Have you taken advantage of NYRB Classics’ Winter Sale yet? A whole bunch of their books are listed with 50% discounts! Why not check out The Radiance of the King, which was recommended this past Year in Reading by Deborah Eisenberg? (And also recommended by Junot Díaz back in our 2007 edition of the series, too.)
Claudia Rakine's Citizen: An American Lyric, which won the Book Critics Circle Award for Poetry and was included in our own list of "Nine Books for the Post-Ferguson Era," has been adapted for the stage, and previews are beginning in Los Angeles. Graywolf, the independent press behind Citizen, The Empathy Exams and On Immunity: An Inoculation, has interviewed the playwright behind the adaptation about the project and his process. As he explains it, "what makes the book—and the theatre piece—unique is that they expose and illuminate the small, sometimes unintended, and unconscious acts of everyday racism. Subtle, insidious, soul-crushing."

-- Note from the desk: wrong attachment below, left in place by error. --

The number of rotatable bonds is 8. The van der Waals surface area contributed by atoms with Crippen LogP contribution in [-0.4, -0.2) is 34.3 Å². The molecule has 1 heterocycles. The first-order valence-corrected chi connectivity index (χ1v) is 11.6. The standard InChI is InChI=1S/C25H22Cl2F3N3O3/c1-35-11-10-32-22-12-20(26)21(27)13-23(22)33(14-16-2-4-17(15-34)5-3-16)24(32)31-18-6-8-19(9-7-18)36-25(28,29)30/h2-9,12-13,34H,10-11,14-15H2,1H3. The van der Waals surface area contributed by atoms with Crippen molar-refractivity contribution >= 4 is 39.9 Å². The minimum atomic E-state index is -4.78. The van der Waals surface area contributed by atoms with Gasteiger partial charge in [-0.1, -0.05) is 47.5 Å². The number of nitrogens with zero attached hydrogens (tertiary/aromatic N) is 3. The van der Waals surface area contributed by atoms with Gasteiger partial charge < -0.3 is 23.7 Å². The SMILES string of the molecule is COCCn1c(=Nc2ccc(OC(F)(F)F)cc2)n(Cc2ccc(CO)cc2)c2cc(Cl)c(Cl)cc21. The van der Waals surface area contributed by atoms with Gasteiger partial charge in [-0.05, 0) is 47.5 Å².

The correspondence of Vladimir Nabokov and the critic Edmund Wilson suffered from Wilson’s inability to appreciate Nabokov's work. But by the spring of 1950, illness had affected both men to the point where a skilled correspondent in the ways of the U.S. mail became “a panacea to pain.”
“To translate the power of Tish and Fonny’s love to the screen in Baldwin’s image is a dream I’ve long held dear. Working alongside the Baldwin Estate, I’m excited to finally make that dream come true.” Oscar-winning Moonlight director Barry Jenkins is adapting James Baldwin's 1974 novel If Beale Street Could Talk for the screen, says The Hollywood Reporter. (He's also bringing Colson Whitehead's The Underground Railroad to visual life as well.)